A TESTIMONY FROM OUR DAY
Our pastor tells of a time when he was applying for a different employment position, one that he really wanted. He had been interviewed, and it seemed that he was going to be awarded this job. As he was driving to what he expected would be the final interview, he prayed, “Lord, You know that I really want this job. I want it so much that I am not sure if I can truly see Your will. Please help me! If this position is not Your will for me, please close the opportunity.” He did not get the job, and he was disappointed at the time. However, within a year that company was no longer in business. He had proved, once again, that following God is the best plan. Though most of us know that principle in our heads, sometimes when we want something badly, we may be tempted to press God to give us our way. The Lord has a particular plan for each of our lives, but He can only direct us on an individual basis if we are willing to do what He says. If we are determined to have our own way, He may allow that — granting His permissive will — but it will not be to our advantage. God’s plans for us are the best, and we cannot improve them by pushing for our own ways. In our text today, the Children of Israel determined to have a king. They pressed until God said yes. Their wilful rejection of God’s kingly rule and His plans for them was wrong. However, God granted their desire, although their self-centered request had tragic results. The Omniscient Lord could see their future unhappiness, and He had Samuel warn them of the disadvantages of having a king. Still, they determined to have their own way. What we consider right by our natural thinking is not always spiritually best for us. Doing what God wants us to do may not always be according to our will. If we will yield to Him and follow His instructions, we will be blessed every time. Obeying God always results in good, although we may not see that good until eternity.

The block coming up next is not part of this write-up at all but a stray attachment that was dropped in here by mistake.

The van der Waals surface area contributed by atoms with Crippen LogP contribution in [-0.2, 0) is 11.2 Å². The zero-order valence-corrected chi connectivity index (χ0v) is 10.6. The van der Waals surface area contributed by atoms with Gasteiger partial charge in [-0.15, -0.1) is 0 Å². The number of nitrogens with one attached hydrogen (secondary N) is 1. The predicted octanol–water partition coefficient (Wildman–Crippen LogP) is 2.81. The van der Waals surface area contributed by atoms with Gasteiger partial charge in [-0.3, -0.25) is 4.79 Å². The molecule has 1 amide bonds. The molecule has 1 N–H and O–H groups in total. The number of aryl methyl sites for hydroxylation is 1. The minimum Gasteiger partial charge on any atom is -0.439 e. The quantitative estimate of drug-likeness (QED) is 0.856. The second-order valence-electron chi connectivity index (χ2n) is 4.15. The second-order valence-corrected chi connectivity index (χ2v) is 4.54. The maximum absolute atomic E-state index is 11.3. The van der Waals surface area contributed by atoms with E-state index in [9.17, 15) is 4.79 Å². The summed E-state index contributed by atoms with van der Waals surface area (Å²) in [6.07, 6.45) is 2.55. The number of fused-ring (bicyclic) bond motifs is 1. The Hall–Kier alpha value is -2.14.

A CLOSER LOOK
What were the reasons given by the elders of Israel for wanting a king (1 Samuel 8:4-5)? Were these claims legitimate? Why or why not?
What was God’s reaction to the people’s request? Discuss with your class the difference between God’s permissive and perfect will. 1 Samuel 8:7-9
Samuel expressed to Saul that “all the desire of Israel” was on him, speaking about his upcoming responsibility. What was Saul’s response, why do you think he reacted the way he did to Samuel’s words 1 Samuel 9:19-27
What safeguards can we place in our lives to help us do God’s will even when it seems difficult and name some things we should do when we need direction from God?
Sometimes we may be tempted to want to go our way rather than to obey God. We need to be careful to submit to and obey Him because His ways are always best in the long term. When God gives you direction, listen and obey!